I looked to the THUNEAU.COM "frequency allocator". This is an interesting VST application. They had a good idea trying to pre-compensate the phase deviations. Did they pre-compensate the phase of all drivers individually, or do they apply a global phase pre-compensation ? By the way, I think they currently don't propose crossovers topologies like the Lipshitz-Vanderkooy "delay compensated", exhibiting minimum relative phase shifts in the transition bands. Would be nice if they add the Lipshitz-Vanderkooy "delay compensated" crossover as "textbook crossover". Would be nice also to include a measurement modality (using a mike) for generating the .frd files instead of importing them from some external software, and for measuring the resulting overall gain and phase response.

Cheers
Steph

Last edited by steph_tsf; 18th October 2011 at 10:47 AM.
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Old 19th October 2011, 05:20 AM   #5
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matsj

I am sorry, I did not mean to imply I thought you were stupid. But, I thought you had not taken the time to read the information that is already abundant and freely available on the forum in this area. It is considered bad etiquette to ask people to hold your hand through things which are already discussed at length in other places - and this is what your post sounded like to me. But, if you have specific questions about why something won't work, that is of course why we are all here.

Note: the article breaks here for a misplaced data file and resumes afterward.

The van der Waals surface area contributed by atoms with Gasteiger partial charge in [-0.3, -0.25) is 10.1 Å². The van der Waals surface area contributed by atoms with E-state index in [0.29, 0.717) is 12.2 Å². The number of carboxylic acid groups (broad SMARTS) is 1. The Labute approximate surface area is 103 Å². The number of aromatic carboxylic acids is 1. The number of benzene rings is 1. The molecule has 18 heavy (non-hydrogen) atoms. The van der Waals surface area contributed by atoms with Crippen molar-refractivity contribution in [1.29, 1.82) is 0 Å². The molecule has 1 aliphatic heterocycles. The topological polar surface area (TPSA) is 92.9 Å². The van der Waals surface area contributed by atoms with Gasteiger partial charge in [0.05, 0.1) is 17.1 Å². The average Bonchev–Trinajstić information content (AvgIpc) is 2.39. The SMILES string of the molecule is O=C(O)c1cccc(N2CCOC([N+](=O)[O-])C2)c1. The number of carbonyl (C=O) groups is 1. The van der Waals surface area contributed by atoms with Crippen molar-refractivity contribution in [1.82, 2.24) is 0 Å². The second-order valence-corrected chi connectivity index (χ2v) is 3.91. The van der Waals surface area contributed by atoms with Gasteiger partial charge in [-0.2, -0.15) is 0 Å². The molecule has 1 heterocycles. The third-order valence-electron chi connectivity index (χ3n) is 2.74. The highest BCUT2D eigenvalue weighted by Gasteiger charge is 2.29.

What is your specific application? Is this a dedicated crossover computer or a desktop machine which also does crossovers? Be aware that Lynx do not provide drivers for Linux, and while they offer some unofficially through 4Front Technologies, they do not support them (I had so much trouble getting them to work that I've had to ditch Lynx cards in favour of RME). steph_tsf gives some good sounding options for Windows-based software.
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Old 19th October 2011, 06:48 AM   #6
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I'm attaching a few files to get you started with Synthmaker, just in case.
Use IIR_Lab v1.00 for calculating the IIR coefficents. See post #12 in IIR_Lab : a design help for digital audio filters

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Old 19th October 2011, 07:25 AM   #7
matsj is offline matsj  Sweden
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Wingfeather: No problem, im just trying to make something that some other says dont work.

My computer will be music library, Pre-amp, x-over. Im using windows in it.

mats